1Division of Gastroenterology, Department of Medicine, NYU Langone Medical Center, NYU School of Medicine, New York, 10016, USA.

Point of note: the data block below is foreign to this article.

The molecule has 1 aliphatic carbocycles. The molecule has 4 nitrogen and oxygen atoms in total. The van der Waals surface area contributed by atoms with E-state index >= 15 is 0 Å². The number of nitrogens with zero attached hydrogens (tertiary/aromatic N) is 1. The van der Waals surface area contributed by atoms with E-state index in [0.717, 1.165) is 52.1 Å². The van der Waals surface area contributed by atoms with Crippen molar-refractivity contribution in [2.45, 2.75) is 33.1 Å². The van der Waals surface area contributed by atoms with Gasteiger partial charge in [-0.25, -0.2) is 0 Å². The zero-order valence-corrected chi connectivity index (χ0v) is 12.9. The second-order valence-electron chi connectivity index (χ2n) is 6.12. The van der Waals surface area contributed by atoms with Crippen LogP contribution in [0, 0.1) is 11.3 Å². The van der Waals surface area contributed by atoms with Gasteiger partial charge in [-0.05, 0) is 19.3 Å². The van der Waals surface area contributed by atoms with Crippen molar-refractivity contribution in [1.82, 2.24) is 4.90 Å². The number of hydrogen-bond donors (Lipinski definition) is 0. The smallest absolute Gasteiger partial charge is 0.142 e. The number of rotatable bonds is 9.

Hepatitis B remains a leading cause of cirrhosis, hepatocellular carcinoma and liver transplantation worldwide. Management of chronic hepatitis B during pregnancy is challenging. Transmission of hepatitis B to infants still occurs perinatally although immunoprophylaxis is widely available for infants born to mothers with chronic hepatitis B infection. The emerging data suggest that initiation of antiviral therapy in the beginning of the third trimester in highly viremic mothers can prevent immunoprophylaxis failure in their infants. The available drug safety data show that lamivudine, telbivudine and tenofovir are generally safe to be used during the pregnancy. In order to minimize the fetal exposure to the antiviral medication, antiviral therapy during the pregnancy should be limited to a selected group of patients with cirrhosis, high hepatitis B viral load, or prior history immunoprophylaxis failure. An elective Caesarean section may reduce the risk of perinatal transmission. For those females planning for pregnancy or in early stage of pregnancy, communication and follow-up among obstetrician, gastroenterologist, and primary care physician are important. In this article, we will review the features of hepatitis B infection before, during and after the pregnancy; the risk factors that increase mother-tochild transmission; safety data on antiviral drug use during pregnancy; and the potential role of Caesarean section in selected cases.